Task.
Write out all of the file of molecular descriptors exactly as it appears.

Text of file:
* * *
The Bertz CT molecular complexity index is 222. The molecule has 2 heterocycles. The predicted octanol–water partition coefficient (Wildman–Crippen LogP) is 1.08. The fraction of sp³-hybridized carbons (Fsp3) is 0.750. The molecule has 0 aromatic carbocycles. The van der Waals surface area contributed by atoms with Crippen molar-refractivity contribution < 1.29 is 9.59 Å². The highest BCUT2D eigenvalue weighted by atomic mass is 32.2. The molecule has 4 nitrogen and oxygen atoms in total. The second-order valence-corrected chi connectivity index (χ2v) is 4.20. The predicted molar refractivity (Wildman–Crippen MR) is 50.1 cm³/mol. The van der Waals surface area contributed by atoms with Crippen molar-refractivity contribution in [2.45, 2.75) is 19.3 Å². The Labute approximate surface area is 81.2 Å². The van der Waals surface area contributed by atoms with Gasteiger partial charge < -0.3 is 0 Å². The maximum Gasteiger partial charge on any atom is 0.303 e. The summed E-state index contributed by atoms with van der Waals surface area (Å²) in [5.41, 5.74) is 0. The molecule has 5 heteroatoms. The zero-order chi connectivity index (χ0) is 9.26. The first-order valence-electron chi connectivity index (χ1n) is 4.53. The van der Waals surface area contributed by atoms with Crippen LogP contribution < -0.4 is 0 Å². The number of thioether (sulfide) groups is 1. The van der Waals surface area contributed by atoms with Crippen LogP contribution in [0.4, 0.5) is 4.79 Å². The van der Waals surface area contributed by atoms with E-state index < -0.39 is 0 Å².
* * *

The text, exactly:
The Bertz CT molecular complexity index is 222. The molecule has 2 heterocycles. The predicted octanol–water partition coefficient (Wildman–Crippen LogP) is 1.08. The fraction of sp³-hybridized carbons (Fsp3) is 0.750. The molecule has 0 aromatic carbocycles. The van der Waals surface area contributed by atoms with Crippen molar-refractivity contribution < 1.29 is 9.59 Å². The highest BCUT2D eigenvalue weighted by atomic mass is 32.2. The molecule has 4 nitrogen and oxygen atoms in total. The second-order valence-corrected chi connectivity index (χ2v) is 4.20. The predicted molar refractivity (Wildman–Crippen MR) is 50.1 cm³/mol. The van der Waals surface area contributed by atoms with Crippen molar-refractivity contribution in [2.45, 2.75) is 19.3 Å². The Labute approximate surface area is 81.2 Å². The van der Waals surface area contributed by atoms with Gasteiger partial charge < -0.3 is 0 Å². The maximum Gasteiger partial charge on any atom is 0.303 e. The summed E-state index contributed by atoms with van der Waals surface area (Å²) in [5.41, 5.74) is 0. The molecule has 5 heteroatoms. The zero-order chi connectivity index (χ0) is 9.26. The first-order valence-electron chi connectivity index (χ1n) is 4.53. The van der Waals surface area contributed by atoms with Crippen LogP contribution < -0.4 is 0 Å². The number of thioether (sulfide) groups is 1. The van der Waals surface area contributed by atoms with Crippen LogP contribution in [0.4, 0.5) is 4.79 Å². The van der Waals surface area contributed by atoms with E-state index < -0.39 is 0 Å².